In The Personal Wealth Interests of Politicians and the Stabilization of Financial Markets, researchers from the London Business School and Tillburg University demonstrate the likelihood of US members of Congress voting in favor of bank bailouts was correlated with those politicians' individual investments in banking stocks.
Critically, the researchers tease out an overall support for the finance industry (which might lead politicians to both invest in, and vote in favor of, the banks) by comparing the voting records of Congress members who had once held bank stocks, but did not hold them at the time of the bailout votes.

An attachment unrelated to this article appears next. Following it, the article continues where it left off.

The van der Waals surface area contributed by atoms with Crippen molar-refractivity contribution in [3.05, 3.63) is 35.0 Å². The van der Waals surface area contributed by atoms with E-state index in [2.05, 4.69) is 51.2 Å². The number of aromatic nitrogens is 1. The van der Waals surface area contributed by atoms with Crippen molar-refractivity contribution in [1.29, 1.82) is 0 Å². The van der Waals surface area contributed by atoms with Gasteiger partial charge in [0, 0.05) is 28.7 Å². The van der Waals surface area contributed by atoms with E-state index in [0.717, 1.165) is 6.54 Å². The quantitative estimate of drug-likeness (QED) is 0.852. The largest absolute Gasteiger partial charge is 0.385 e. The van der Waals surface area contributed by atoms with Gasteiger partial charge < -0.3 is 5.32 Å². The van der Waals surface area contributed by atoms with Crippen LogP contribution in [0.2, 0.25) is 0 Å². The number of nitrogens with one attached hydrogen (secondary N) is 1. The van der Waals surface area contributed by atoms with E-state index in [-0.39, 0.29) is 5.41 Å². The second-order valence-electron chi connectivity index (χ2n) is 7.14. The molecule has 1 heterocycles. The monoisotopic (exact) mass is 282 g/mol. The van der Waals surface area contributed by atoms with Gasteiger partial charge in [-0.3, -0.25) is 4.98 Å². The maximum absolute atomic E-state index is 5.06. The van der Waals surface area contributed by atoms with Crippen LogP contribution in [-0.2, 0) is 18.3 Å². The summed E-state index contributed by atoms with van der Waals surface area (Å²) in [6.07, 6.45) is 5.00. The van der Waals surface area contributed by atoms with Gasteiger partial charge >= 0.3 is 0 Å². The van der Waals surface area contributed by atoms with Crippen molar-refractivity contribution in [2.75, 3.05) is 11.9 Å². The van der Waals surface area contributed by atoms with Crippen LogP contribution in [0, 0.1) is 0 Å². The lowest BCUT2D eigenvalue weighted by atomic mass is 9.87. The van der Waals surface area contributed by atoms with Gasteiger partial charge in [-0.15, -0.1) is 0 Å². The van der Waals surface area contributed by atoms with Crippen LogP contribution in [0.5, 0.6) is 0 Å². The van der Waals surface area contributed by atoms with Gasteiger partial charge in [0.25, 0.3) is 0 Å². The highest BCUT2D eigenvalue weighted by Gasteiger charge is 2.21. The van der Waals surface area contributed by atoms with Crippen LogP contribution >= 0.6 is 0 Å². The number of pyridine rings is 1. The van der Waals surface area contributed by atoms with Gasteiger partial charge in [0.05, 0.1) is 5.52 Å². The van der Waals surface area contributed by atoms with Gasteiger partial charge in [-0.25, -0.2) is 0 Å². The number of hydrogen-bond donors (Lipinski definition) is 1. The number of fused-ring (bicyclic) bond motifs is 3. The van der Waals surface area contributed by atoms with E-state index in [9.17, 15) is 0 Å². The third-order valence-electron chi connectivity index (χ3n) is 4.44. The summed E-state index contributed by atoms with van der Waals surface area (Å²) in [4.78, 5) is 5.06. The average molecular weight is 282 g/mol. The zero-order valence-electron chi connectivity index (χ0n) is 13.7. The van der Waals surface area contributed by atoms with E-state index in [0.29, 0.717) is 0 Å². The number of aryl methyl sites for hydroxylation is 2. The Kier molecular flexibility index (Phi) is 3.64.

Also positively correlated with bailout votes: members of Congress whose spouses' 401(k)s had lost value after the 2008 crisis.
The new data showing a correlation between wealth and policymaking emerges at a moment when federal offices are increasingly held by the rich. In the current Congress, the median lawmaker's net worth is more than $1 million -- and 271 of the 533 members are millionaires. Meanwhile, president-elect Donald Trump has appointed a Cabinet of corporate moguls, CEOs and wealthy political figures whose combined net worth is more than $14 billion.
The Personal Wealth Interests of Politicians and the Stabilization of Financial Markets [Ahmed Tahoun and Laurence van Lent/Institute for New Economic Thinking]
Lawmakers Who Owned Bank Stock Were More Likely To Vote For Wall Street Bailout: Study [David Sirota/International Business Times]